Dictionary of National Biography, 1927 supplement/Courthope, William John

4173653Dictionary of National Biography, 1927 supplement — Courthope, William John1927Arthur Octavius Prickard

COURTHOPE, WILLIAM JOHN (1842-1917), civil servant, poet, and literary critic, the elder son of William Courthope, was born 17 July 1842 at South Malling, near Lewes, of which parish his father was rector. His mother was a sister of John Charles Ryle, first bishop of Liverpool [q.v.]. Courthope’s father died in 1849 and the three children were brought up by their uncle, the head of this ancient Sussex family, at Whiligh, near Wadhurst. William John was sent to Blackheath and then placed at Harrow, under C. J. Vaughan and (from 1859) H. Montagu Butler. In 1861 he matriculated at Corpus Christi College, Oxford, and in 1862 became an exhibitioner of New College, then a small and close society, where he was a pupil of Edward Charles Wickham, afterwards dean of Lincoln. On the introduction of John Addington Symonds the younger who had preceded him from Harrow, he formed a close friendship with John Conington, then Corpus professor of Latin, which lasted with increasing intimacy till Conington’s death in1869. He gained first classes in moderations and literae humaniores, and the Newdigate prize (1864). In 1868 he won the Chancellor’s prize with an English essay on The Genius of Spenser, a composition of more than academic interest, since the author more than once returned to its principles of criticism, and even made use of some of its pages.

A modest patrimony making him in- eligible for a fellowship, he was called to the bar, and in 1869 entered the Education Office as an examiner. In 1887 he became a civil service commissioner, and as senior commissioner, a post which he held from 1892 until his retirement in 1907, he did much to humanize the examinations for the higher appointments. In 1895 he was elected for five years to the professorship of poetry at Oxford and made a C.B., and in the following year he was made an honorary fellow of New College. The closing years of his life were spent in Sussex, near Whiligh. They were full of literary activities and domestic interest, until a gradual failure of strength ended in his death on 10 April 1917.

The two periods of Courthope’s official life correspond nearly with his two chief literary undertakings. Of the present standard edition of Pope’s works in ten volumes (1871-1889), five volumes, edited by Whitwell Elwin [q.v.], had appeared by 1872. In 1881 a sixth followed, bearing Courthope’s name as joint editor, with an intimation that he would be solely responsible for the remainder. On the text, which had previously followed that of Bishop Warburton (1751) without examination of his sources, much labour was bestowed. The Life, which closed the series in 1889, involved questions of much delicacy, owing to Pope’s strange methods in correspondence. In spite of difficulties added by the results of research then recent, the biographer dealt with his material in the generous spirit of Johnson, seeking not to condemn wholly, nor to condone, but to understand. A volume on Addison, contributed in 1884 to the series of English Men of Letters, had brought him into the congenial atmosphere of the eighteenth century.

In his History of English Poetry (1895-1910) Courthope undertook a work which had been projected by Pope, and passed on to Gray and to Thomas Warton, but never carried out. After laying sure foundations in philology, the author set himself to trace through successive poets the continuity of English poetry, and its correspondence with the great movements of English history, the great poets being those who felt the impact of conflicting forces and were able to reconcile them; a standard which Spenser had failed to attain. The History was carried down to the romantic reaction of the later eighteenth century, and was completed in six volumes. In 1901 Courthope published the lectures given in his five years as professor under the title Life in Poetry, Law in Taste, in which he contended that poetry is a social art, and the history of English poetry a continuous one,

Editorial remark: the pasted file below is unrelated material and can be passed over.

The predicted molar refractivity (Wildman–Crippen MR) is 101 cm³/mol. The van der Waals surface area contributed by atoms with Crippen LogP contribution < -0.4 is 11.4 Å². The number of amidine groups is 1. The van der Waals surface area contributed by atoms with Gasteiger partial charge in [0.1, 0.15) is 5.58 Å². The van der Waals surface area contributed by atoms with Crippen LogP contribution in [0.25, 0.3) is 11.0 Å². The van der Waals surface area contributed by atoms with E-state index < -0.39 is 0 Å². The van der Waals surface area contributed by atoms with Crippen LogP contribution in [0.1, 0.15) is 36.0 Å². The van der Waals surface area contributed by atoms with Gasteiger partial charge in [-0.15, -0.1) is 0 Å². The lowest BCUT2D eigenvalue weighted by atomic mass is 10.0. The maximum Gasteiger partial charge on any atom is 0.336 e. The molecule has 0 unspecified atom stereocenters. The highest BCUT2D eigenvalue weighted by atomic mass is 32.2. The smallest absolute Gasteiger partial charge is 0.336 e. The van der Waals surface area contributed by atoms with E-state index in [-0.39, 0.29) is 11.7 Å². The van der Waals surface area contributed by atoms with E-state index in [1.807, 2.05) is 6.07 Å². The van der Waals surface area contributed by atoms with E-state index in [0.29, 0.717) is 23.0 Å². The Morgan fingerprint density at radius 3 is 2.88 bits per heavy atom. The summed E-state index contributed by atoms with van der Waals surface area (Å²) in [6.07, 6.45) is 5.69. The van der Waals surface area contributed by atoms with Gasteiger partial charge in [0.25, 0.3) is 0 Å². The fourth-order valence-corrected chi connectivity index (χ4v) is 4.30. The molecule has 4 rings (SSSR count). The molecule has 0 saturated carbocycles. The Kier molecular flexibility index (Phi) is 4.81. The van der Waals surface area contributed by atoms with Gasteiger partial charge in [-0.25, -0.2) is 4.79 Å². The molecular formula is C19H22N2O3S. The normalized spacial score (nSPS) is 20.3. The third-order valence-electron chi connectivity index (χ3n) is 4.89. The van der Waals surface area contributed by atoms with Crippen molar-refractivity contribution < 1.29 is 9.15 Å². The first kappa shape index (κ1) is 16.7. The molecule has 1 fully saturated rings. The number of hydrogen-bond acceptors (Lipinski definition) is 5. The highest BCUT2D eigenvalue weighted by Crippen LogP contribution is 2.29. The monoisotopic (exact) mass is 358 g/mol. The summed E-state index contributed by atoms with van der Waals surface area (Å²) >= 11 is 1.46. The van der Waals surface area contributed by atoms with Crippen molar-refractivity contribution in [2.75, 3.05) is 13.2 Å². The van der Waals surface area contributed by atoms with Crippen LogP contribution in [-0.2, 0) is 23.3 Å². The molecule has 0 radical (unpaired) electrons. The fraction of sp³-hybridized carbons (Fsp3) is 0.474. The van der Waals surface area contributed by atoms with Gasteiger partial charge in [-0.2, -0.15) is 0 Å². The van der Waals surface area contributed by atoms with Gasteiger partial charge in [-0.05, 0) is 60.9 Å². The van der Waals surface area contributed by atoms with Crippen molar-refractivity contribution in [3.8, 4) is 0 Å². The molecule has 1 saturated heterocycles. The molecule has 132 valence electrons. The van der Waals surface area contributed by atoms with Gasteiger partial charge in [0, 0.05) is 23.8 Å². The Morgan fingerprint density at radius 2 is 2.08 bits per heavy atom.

Of Courthope’s other writings Ludibria Lunae (1869), an allegorical burlesque on an Italian model, is more successful, perhaps, in its passages of beauty and deep feeling than as a political satire on the ‘women’s rights’ question of the day. It was followed in 1870 by the Paradise of Birds, which echoes the mingled gaiety and pathos of Aristophanes, with something added, and has delighted successive generations of young readers. Later on he sang the praises of his native Sussex in The Country Town (Lewes), contributed to the National Review in 1886, and The Hop Garden (Blackwood’s Magazine, 1905), in which, with sure Virgilian touch and perfect accuracy of detail, he set out the charms of a waning industry. Both poems were brightened by passages of glowing hopefulness for the future of the race. His remains, The Country Town and other poems (1920), include many smaller pieces of great charm, as The Chancellor’s Garden (1888) and some lines suggested by war-time (1900 and 1914). He wrote frequently in the National Review, and contributed valuable papers to the newly founded British Academy. His last published work was a selection of translations and imitations in English verse of Martial’s Epigrams (1914).

In 1870 Courthope had married Mary, daughter of John Scott, H.M. inspector of hospitals at Bombay, who, with four sons and two daughters, survived him.

[J. W. Mackail, W. J. Courthope, in Proceedings of the British Academy, vol. ix, 1917-1918; The Country Town and other poems by the late William John Courthope, C.B. (1920) with a Memoir by A. O. Prickard; personal knowledge.]

A. O. P.